SIRT2knockdown increases basal autophagy and prevents postslippage death by abnormally prolonging the mitotic arrest that is induced by microtubule inhibitors

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Abstract

Mitotic catastrophe, a form of cell death that occurs during mitosis and after mitotic slippage to a tetraploid state, plays important roles in the efficacy of cancer cell killing by microtubule inhibitors (MTIs). Prolonged mitotic arrest by the spindle assembly checkpoint is a well-known requirement for mitotic catastrophe, and thus for conferring sensitivity to MTIs. We previously reported that turning off spindle assembly checkpoint activation after a defined period of time is another requirement for efficient postslippage death from a tetraploid state, and we identified SIRT2, a member of the sirtuin protein family, as a regulator of this process. Here, we investigated whether SIRT2 regulates basal autophagy and whether, in that case, autophagy regulation by SIRT2 is required for postslippage death, by analogy with previous insights into SIRT1 functions in autophagy. We show, by combined knockdown of autophagy genes and SIRT2, that SIRT2 serves this function at least partially by suppressing basal autophagy levels. Notably, increased autophagy induced by rapamycin and mild starvation caused mitotic arrest for an abnormally long period of time in the presence of MTIs, and this was followed by delayed postslippage death, which was also observed in cells with SIRT2 knockdown. These results underscore a causal association among increased autophagy levels, mitotic arrest for an abnormally long period of time after exposure to MTIs, and resistance to MTIs. Although autophagy acts as a tumor suppressor mechanism, this study highlights its negative aspects, as increased autophagy may cause mitotic catastrophe malfunction. Thus, SIRT2 offers a novel target for tumor therapy.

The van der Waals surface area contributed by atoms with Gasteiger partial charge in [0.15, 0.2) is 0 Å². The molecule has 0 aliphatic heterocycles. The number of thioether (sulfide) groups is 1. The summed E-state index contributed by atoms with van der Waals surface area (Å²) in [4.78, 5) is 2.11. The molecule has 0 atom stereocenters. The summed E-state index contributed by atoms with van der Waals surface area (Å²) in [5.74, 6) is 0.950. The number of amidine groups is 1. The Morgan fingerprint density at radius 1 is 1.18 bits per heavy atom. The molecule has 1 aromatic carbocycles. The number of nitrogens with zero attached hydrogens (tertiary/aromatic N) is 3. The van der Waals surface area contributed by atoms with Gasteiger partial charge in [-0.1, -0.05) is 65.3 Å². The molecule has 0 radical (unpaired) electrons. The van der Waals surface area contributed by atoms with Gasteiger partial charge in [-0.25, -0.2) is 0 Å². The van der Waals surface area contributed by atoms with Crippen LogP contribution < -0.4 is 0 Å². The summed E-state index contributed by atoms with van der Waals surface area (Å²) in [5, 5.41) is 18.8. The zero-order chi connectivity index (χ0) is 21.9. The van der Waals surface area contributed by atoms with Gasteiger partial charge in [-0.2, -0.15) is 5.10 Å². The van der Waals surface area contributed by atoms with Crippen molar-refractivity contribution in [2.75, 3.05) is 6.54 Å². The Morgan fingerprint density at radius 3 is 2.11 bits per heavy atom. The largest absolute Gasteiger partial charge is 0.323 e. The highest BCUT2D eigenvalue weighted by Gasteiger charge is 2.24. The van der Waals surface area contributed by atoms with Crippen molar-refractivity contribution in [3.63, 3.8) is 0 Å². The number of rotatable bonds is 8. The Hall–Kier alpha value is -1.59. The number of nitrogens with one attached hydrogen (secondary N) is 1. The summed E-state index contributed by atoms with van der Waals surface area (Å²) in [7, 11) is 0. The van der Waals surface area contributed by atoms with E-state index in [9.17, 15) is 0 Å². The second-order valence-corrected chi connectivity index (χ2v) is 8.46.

We previously identified SIRT2 as a regulator of mitotic catastrophe. We show that SIRT2 serves this function at least partially by suppressing basal autophagy levels, by co-knockdown of autophagy genes and SIRT2. Increased basal autophagy caused by mechanisms other than SIRT2 downregulation commonly prevents mitotic catastrophe. These results underscore a causal link between autophagy and mitotic catastrophe.

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